Friday, September 3, 2010

Let's Call the Whole Thing Off

I have played backgammon with a lot of men. No, that is not a euphemism. I love backgammon. And I love men. You’d think it would be as satisfying a combo as port and chocolate. The problem is that most men (in my experience) seem to be uncomfortable when they are beat by a girl. Therefore, when I am doing well, I encounter a lot of “Damn, you are so lucky. Doubles again! You are seriously the luckiest person I’ve ever played with!”

Of course, there is an element of luck, but come on, man. If I am repeatedly kicking your ass, then maybe give me a little credit. My husband is no different. When he said I was lucky one time too many times, I got so pissed off I slept on the couch.

It's the only time either one of us has slept on the couch (unless it was due to falling asleep watching Seinfeld reruns). We have a relatively harmonious relationship. Besides backgammon, the only other recurring source of contention between us is the English language.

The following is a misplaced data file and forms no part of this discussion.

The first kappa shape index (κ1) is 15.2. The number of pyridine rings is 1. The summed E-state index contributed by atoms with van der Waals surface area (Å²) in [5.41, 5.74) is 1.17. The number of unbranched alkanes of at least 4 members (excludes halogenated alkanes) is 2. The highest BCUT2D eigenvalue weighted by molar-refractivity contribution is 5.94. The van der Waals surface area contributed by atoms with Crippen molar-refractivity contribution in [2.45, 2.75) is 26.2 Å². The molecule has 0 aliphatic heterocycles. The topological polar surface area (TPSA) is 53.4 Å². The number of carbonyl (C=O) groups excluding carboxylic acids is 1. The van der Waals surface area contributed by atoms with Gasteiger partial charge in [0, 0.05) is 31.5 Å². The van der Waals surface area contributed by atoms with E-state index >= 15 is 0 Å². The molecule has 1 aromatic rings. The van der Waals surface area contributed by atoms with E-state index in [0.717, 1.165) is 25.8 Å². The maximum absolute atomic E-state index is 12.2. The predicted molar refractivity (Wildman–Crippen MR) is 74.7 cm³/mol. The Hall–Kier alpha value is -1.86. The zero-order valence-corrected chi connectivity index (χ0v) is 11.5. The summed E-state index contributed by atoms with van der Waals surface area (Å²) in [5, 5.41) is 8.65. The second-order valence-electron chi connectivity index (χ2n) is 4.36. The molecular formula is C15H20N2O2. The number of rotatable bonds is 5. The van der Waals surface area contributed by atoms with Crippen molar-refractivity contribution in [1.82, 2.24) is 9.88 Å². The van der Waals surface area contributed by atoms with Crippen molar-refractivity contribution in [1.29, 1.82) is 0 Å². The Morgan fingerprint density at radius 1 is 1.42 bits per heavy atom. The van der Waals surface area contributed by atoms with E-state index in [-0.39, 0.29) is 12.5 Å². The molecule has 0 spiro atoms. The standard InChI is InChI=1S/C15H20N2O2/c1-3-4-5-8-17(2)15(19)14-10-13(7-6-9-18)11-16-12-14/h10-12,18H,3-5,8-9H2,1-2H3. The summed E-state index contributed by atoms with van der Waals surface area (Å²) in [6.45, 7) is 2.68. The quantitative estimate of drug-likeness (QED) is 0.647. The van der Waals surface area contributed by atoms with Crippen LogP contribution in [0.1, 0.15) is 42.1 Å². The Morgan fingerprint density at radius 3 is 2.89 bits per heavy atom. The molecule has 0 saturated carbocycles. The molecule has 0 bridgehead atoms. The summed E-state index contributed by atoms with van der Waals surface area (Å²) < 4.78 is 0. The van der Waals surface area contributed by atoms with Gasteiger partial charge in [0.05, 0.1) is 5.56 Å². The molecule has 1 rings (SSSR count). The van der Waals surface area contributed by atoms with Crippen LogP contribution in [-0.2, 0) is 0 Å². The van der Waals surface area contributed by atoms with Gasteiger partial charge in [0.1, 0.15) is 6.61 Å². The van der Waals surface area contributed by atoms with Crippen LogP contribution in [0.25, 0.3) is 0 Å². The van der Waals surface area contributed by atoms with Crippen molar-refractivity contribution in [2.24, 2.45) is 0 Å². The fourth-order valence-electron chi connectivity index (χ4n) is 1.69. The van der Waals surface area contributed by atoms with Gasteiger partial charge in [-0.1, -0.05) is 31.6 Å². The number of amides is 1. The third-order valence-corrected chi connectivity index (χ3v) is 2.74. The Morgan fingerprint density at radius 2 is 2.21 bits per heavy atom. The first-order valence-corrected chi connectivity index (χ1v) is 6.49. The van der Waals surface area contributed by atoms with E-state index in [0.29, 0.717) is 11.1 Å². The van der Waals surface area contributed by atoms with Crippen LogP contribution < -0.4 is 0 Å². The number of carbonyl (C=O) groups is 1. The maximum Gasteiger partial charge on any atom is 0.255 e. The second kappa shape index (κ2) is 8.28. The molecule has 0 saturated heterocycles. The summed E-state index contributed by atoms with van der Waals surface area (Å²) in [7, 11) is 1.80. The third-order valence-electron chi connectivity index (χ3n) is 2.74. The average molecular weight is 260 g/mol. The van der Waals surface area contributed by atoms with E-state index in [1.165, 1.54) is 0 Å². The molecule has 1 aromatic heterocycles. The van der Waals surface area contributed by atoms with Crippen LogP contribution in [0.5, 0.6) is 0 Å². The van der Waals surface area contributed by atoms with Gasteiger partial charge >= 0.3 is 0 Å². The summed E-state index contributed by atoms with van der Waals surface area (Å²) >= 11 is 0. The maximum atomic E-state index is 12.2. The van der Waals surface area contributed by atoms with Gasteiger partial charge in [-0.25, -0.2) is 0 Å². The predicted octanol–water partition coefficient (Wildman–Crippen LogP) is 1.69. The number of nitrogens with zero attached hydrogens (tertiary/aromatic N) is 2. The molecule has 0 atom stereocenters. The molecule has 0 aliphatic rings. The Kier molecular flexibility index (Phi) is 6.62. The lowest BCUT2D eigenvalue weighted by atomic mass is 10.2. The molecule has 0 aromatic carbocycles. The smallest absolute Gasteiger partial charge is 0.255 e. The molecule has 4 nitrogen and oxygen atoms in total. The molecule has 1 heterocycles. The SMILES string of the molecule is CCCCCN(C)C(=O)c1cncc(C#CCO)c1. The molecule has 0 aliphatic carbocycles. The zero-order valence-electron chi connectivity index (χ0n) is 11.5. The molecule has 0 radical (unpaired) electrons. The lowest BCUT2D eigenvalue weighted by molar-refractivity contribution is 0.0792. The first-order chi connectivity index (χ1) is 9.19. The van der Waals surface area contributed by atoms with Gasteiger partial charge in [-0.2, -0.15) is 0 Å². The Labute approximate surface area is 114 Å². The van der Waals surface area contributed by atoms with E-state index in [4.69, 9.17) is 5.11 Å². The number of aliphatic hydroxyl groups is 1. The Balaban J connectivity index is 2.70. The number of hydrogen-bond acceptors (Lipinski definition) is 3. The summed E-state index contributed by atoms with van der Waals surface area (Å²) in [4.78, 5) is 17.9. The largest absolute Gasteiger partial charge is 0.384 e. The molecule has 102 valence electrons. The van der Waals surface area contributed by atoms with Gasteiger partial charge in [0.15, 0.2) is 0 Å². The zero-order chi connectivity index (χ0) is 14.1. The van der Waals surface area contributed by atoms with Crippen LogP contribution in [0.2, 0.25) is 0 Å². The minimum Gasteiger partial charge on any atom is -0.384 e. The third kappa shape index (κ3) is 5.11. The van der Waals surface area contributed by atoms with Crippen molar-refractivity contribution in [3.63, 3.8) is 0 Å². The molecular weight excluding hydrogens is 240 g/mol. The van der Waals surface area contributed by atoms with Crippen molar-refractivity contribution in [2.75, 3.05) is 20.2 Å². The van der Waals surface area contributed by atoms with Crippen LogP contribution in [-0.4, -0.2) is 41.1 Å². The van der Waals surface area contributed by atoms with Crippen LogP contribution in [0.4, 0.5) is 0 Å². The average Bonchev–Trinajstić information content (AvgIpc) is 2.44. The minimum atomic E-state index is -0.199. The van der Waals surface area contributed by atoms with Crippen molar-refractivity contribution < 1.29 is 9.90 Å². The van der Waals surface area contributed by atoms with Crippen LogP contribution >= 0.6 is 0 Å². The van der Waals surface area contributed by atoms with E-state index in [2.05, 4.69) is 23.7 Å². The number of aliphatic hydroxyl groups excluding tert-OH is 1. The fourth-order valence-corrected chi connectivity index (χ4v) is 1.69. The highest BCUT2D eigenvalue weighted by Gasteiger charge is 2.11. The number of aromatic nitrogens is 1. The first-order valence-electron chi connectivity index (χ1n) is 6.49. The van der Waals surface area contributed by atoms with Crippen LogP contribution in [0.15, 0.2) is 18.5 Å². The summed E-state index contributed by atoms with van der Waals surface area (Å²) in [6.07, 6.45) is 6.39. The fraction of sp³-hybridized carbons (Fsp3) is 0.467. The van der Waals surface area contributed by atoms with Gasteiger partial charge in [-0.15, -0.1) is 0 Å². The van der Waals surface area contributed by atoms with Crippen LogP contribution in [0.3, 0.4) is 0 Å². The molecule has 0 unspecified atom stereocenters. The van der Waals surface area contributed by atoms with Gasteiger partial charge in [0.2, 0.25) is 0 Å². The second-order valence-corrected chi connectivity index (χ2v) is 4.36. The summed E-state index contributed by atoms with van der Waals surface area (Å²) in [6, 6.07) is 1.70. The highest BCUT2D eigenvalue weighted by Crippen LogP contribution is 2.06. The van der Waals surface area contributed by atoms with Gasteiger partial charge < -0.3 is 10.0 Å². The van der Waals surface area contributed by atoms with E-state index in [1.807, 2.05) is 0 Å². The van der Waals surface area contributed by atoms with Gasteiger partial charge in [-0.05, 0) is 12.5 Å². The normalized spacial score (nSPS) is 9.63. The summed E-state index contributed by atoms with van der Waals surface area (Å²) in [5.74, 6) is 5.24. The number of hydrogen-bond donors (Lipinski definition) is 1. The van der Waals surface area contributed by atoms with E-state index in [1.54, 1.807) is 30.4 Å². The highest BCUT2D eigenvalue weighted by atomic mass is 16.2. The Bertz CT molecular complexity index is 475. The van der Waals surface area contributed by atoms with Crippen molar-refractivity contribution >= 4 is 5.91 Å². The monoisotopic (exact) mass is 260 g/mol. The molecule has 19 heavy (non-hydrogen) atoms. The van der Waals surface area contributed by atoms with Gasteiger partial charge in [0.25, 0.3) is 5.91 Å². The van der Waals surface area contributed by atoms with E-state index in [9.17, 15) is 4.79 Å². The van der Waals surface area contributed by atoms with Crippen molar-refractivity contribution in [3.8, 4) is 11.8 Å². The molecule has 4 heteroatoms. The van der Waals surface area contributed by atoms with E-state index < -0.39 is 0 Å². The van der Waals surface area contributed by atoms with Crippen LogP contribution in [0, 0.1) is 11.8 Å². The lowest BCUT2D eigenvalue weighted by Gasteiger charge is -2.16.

He is Australian and, therefore, takes pride that his English is more closely related to the Queen’s English. I am an English teacher and take pride in the fact that I know when something is a matter of you say tomaito/I say tomahto and when it's an error. Therefore, we both always think we are right. (But I usually am.)

The other day, I was peeking over his shoulder while he was writing a work email. I saw that he had written that he wanted to inquire about something. “Honey, I think that’s supposed to be enquire,” I said. He disagreed, so I went straight to Google to prove him wrong.

What I found was very unsatisfying: we were both right. The British and Aussies tend to use inquire, while Americans tend to use enquire.

Okay, so he got lucky with that one.


keppi baranick said...

And he also got lucky with you.

Janet Johnson said...

See, I would have gone with you. I learned something. But British/Australian English always throws me off.

Amanda Sablan said...

Of course you kicked his ass, you're a woman. One day it'll be US who always feel embarrassed when we lose to a man, if we don't already. But we'll have that reputation. ;]